Lesson 17 - ESCAPE - Emergency: This Book Will Save Your Life - Neil Strauss

Emergency: This Book Will Save Your Life - Neil Strauss (2009)


Lesson 17


The next morning, as Spencer and I sat on the patio, a tall, sullen man let himself into the house and stormed to the kitchen. He acknowledged no one, and no one acknowledged him. Evidently, he was the cook. As he grabbed pans and utensils with quick, angry movements, the maid moved through the house at a defiantly slow pace, collecting dirty linens.

“We need to make you a ten-year plan,” Spencer said, beginning my next business lesson. “Before I started my company, I sat down and planned everything. It took a decade to execute, but in that time, nothing happened that wasn’t part of the plan. So to start, let’s make a list right now of the projects you’re working on.”

I gave him a thumbnail sketch of future books. Most recently, I’d received a call out of the blue from Britney Spears. I had interviewed her for an article and we’d exchanged phone numbers. Almost a year later, she had called and invited me to her house in Malibu.

“Do you think I can try surfing with you like this?” she asked with touching naïveté when I arrived and told her she lived across the highway from my favorite surf spot. She was at least five months pregnant with her second child.

She had called me over, she explained as we sat down on her couch, because after I’d interviewed her, she’d researched me and seen my books. Now she wanted me to write her life story.

“I want it to be something like this,” she said. In her hand was a copy of Goldie Hawn’s A Lotus Grows in the Mud. In her other hand was a crumpled piece of white paper. On it, she had written notes from her life: about cheating on Justin Timberlake, about resenting her parents’ control, about sexually acting out.

“So are you going to write it?” Spencer asked after I told him the story.

“I think it’ll be a good book if she’s going to be that honest,” I said. “But afterward, things got really strange. Her manager, her agent, and her lawyer were all fighting for control of her. Some of them wanted to do the book; others didn’t. She started calling me, but for some reason they took away her phone and it became impossible to get in touch with her.”

Spencer went silent and thought for a while. “Okay,” he said, “so we have the Britney situation, the passport situation, and the ten-year plan. What if we put them all together?” I loved the way his potato mind worked. I needed more people like this in my life.

“I don’t know if I want to put them together. The Britney book is probably a bad idea. Her people would never let the truth come out.”

I noticed the cook talking to the maid in a hushed French accent. It was the first time I’d seen either of them smile. As soon as they realized I was looking, they separated and went about their business. It felt like a class war was brewing in the house.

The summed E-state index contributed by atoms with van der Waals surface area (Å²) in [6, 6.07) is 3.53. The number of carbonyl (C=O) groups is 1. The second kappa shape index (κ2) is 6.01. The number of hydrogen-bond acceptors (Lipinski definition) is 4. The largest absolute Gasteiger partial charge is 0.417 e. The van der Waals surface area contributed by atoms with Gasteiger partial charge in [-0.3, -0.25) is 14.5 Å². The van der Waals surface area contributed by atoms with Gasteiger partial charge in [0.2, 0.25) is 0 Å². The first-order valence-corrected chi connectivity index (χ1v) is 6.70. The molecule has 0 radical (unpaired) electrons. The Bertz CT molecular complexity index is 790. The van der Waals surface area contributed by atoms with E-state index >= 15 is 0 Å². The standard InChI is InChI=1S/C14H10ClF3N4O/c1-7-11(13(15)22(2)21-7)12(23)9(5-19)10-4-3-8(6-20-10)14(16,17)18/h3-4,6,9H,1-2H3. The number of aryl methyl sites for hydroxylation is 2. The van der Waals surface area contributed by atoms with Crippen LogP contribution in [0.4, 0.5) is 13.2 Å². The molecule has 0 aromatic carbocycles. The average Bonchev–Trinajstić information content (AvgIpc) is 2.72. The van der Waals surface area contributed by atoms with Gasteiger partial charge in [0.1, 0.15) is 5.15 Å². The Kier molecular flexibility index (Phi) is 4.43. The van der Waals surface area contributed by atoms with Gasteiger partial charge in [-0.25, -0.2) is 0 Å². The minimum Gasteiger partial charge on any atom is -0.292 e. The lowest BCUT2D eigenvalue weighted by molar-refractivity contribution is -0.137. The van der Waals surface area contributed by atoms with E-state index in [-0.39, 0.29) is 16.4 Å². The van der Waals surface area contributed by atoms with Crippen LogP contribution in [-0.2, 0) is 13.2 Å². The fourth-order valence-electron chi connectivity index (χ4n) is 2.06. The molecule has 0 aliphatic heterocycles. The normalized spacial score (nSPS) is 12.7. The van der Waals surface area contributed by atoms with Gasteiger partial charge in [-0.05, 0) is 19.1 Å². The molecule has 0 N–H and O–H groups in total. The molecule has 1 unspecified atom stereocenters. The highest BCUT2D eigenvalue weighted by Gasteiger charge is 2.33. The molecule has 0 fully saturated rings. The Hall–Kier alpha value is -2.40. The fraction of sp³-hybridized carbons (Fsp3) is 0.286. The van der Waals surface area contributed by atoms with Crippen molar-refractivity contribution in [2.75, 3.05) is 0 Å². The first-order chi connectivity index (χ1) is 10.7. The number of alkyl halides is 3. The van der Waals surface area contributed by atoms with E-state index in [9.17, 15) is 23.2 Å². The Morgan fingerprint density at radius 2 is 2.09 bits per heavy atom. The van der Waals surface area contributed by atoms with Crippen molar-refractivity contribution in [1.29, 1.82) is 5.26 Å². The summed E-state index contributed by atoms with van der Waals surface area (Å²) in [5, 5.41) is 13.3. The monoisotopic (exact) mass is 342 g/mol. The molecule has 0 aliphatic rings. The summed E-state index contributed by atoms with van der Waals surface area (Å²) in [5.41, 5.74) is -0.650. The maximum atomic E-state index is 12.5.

“You know what would be great?” Spencer went on. “Find a killer place in some third-world paradise and spend a relatively insignificant amount of money building it into a compound.” The word compound filled my head with images of the House of Yahweh. I couldn’t believe I was seriously contemplating this. “Then start a publishing company. If someone like Britney wants to work with you, you can bring her and her entire entourage there. Make sure they’re taken care of. Every day her friends can play while you work. The property will pay for itself, because not only will you be the writer everyone wants to go to, but you can start publishing books by other celebrities as well.”

“But I don’t have the kind of money you do.”

As the cook chopped vegetables with no affection for the task, I thought about how little it would take for the have-nots to revolt against the haves. When those who feel like they’re being treated unjustly have a target for their resentment, they become coiled springs pressed toward the ground. Whether you add more pressure or take it away, the result is the same: they will rise against you.

“You don’t need money,” Spencer responded. “No intelligent person spends his own money. Have your publisher fund it as a joint venture. They can bring other writers and clients there too.”

Suddenly, leaving the country felt less like an escape from the rat race and more like an opportunity to run it better and faster than the other rats.

That night, after a house dinner during which the B boys gossiped about a friend who almost brought the New York Stock Exchange to a standstill, Spencer and I sat in the living room and watched television. On the news, North Korea, upset over sanctions imposed by the United Nations after the country conducted a nuclear test, was threatening to “mercilessly” retaliate.

Spencer and I didn’t need to say a word to each other. We were both thinking the same thing.